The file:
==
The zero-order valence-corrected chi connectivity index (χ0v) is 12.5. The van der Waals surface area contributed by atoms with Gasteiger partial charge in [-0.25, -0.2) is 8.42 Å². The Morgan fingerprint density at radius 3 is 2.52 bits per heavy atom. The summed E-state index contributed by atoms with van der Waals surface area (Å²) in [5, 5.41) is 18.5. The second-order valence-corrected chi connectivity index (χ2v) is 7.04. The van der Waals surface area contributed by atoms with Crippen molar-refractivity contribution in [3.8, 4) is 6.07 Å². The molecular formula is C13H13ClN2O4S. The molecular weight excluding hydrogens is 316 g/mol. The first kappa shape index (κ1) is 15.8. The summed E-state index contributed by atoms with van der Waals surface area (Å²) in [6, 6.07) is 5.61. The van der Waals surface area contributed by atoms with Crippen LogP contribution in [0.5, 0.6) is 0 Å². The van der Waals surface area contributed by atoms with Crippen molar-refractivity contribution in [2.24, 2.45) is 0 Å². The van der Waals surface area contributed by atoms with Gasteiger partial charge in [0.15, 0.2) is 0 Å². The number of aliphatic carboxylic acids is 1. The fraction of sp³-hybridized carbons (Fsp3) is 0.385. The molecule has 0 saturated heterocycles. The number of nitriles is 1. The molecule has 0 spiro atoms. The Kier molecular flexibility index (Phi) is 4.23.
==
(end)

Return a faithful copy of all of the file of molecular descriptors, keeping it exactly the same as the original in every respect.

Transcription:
The zero-order valence-corrected chi connectivity index (χ0v) is 12.5. The van der Waals surface area contributed by atoms with Gasteiger partial charge in [-0.25, -0.2) is 8.42 Å². The Morgan fingerprint density at radius 3 is 2.52 bits per heavy atom. The summed E-state index contributed by atoms with van der Waals surface area (Å²) in [5, 5.41) is 18.5. The second-order valence-corrected chi connectivity index (χ2v) is 7.04. The van der Waals surface area contributed by atoms with Crippen molar-refractivity contribution in [3.8, 4) is 6.07 Å². The molecular formula is C13H13ClN2O4S. The molecular weight excluding hydrogens is 316 g/mol. The first kappa shape index (κ1) is 15.8. The summed E-state index contributed by atoms with van der Waals surface area (Å²) in [6, 6.07) is 5.61. The van der Waals surface area contributed by atoms with Crippen LogP contribution in [0.5, 0.6) is 0 Å². The van der Waals surface area contributed by atoms with Crippen molar-refractivity contribution in [2.24, 2.45) is 0 Å². The van der Waals surface area contributed by atoms with Gasteiger partial charge in [0.15, 0.2) is 0 Å². The number of aliphatic carboxylic acids is 1. The fraction of sp³-hybridized carbons (Fsp3) is 0.385. The molecule has 0 saturated heterocycles. The number of nitriles is 1. The molecule has 0 spiro atoms. The Kier molecular flexibility index (Phi) is 4.23.